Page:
Significance

This Case Challenges the Ability of the State to impose Medical treatments (especially new) on staff as a a condition of employment.

 

Plaintiff’s Argument

The lawsuit alleges an utter lack of justification for LAUSD’s mandate, citing robust science which demonstrates the inability of the currently authorized COVID-19 vaccines to prevent infection and transmission, the superior protection of natural immunity, and the significantly higher incidence of injuries, adverse reactions, and deaths from the COVID-19 injections compared to all prior vaccines brought to market. (1)

 

Leslie Manookian, president of HFDF said, “How have we come to a place in less than two years where many Americans now feel comfortable inquiring about the personal health choices of others and our government feels comfortable coercing healthy Americans to undergo a risky medical procedure in order to provide for their families? Have we become North Korea?” (1)

As CDC has admitted the COVID-19 vaccines do not prevent infection or transmission of SARS-CoV-2 and recent evidence demonstrates that vaccinated individuals are as likely to spread the Delta variant as the unvaccinated, any public health argument for the shots has disintegrated. (1)

“Instituting a vaccine mandate as a requisite of employment is a plain, palpable invasion of rights secured by the fundamental law and is unconstitutional,” said plaintiffs’ lead attorney John W. Howard. As such, LAUSD’s mandate also constitutes a serious invasion of the privacy rights of the plaintiffs. (1)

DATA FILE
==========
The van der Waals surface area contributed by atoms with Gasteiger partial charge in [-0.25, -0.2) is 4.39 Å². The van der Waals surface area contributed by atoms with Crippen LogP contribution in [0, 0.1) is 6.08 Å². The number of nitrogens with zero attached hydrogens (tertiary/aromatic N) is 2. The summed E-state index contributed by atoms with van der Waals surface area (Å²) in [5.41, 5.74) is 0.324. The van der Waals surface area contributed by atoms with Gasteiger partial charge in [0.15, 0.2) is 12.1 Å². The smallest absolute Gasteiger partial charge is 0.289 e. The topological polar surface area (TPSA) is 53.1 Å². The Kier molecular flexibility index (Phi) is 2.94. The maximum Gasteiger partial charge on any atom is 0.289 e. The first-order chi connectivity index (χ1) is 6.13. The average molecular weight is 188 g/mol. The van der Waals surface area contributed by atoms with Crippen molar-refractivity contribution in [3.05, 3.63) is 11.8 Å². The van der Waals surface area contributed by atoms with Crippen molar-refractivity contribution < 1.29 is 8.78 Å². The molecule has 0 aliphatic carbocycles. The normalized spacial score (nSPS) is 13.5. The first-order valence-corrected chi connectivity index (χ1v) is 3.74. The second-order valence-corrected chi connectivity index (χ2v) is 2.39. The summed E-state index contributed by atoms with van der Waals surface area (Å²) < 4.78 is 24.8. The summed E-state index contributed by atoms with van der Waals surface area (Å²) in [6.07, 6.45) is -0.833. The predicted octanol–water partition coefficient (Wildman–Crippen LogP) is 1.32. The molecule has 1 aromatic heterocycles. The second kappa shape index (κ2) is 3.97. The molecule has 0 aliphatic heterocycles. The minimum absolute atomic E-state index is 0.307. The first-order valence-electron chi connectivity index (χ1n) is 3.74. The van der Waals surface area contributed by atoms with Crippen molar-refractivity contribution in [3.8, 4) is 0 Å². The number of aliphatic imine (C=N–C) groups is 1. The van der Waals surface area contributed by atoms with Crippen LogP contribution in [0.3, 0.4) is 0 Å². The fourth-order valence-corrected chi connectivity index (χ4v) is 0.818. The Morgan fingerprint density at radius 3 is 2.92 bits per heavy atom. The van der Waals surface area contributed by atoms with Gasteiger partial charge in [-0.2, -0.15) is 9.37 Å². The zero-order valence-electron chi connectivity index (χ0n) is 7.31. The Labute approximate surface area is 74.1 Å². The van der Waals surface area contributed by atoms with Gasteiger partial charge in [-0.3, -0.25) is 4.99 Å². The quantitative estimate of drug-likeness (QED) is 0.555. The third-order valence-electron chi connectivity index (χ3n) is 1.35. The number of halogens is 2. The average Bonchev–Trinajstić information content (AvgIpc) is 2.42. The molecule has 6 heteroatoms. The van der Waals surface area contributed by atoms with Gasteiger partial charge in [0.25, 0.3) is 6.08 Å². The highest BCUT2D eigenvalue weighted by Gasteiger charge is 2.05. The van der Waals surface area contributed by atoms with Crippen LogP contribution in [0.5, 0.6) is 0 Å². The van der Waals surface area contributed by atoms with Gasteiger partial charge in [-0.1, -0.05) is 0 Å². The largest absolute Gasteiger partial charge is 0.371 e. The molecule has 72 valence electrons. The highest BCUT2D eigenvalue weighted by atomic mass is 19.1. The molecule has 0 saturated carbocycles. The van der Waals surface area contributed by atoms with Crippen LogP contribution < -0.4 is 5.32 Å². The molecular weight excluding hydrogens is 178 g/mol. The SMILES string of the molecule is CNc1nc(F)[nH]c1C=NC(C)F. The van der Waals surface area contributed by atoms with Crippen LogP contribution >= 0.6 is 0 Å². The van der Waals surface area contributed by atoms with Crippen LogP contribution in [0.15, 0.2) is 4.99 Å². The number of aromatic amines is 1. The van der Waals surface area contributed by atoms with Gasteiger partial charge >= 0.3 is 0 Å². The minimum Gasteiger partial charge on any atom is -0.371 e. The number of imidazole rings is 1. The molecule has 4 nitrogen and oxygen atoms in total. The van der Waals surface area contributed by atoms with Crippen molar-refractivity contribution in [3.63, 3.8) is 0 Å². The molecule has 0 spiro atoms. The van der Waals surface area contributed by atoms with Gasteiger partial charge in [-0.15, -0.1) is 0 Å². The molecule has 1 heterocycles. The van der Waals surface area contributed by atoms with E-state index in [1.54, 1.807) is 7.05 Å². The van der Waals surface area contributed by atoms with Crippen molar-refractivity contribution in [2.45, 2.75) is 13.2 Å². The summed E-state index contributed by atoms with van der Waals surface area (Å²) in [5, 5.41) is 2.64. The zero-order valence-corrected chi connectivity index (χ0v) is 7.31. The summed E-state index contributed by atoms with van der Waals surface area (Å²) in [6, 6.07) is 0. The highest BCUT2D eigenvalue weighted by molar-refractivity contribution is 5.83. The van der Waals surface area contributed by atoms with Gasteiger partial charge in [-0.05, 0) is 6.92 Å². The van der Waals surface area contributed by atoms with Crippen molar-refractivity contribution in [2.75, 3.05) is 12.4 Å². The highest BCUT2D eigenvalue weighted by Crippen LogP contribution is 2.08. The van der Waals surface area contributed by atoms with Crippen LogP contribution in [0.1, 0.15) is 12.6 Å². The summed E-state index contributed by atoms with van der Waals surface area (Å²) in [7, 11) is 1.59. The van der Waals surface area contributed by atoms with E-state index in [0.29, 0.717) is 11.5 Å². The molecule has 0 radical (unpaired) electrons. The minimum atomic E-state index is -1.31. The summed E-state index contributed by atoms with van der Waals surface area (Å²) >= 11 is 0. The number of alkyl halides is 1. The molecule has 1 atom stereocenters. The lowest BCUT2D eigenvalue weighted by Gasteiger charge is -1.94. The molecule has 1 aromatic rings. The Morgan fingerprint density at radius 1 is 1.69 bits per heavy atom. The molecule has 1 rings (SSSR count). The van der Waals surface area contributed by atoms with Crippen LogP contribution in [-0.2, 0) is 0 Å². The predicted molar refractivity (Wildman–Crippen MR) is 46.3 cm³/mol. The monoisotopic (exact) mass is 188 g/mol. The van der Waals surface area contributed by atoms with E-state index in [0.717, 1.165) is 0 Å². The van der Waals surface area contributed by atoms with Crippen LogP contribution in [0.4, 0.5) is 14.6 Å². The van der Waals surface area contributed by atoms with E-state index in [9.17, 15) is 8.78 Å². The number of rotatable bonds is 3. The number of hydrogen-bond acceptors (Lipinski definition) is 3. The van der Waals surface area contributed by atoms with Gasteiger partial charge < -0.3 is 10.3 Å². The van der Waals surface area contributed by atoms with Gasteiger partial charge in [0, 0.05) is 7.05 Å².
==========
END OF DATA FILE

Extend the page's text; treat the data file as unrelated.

The complaint goes on to state that those injected with COVID vaccines can become “immunological cripples” dependent on vaccines for the foreseeable future, “super-spreaders” carrying extremely high viral loads in their nose and upper airways, and may become more clinically ill than the unvaccinated, with a higher chance of death and severe hospitalization.(1)

Attorneys claim the plaintiffs in the case have been stripped of their liberty protected by the Fourteenth Amendment to the Constitution, which includes rights of personal autonomy, self-determination, bodily integrity, and the right to reject medical treatment. (1)

 

Defendant’s Argument

…More information is needed…

 

Decision

Aftermath

Further Research

Media

……

source: ….

….

source: ….

 

References

  1. https://healthfreedomdefense.org/2021/11/health-freedom-defense-fund-sues-los-angeles-unified-school-district-over-staff-vaccine-mandate/
  2.  

 

Keyword

HFDF, Los Angeles, LAUSD, School, California, court, federal, Florida, Mandate, USA, Vaccine, Educators for Medical Freedom, CAEMF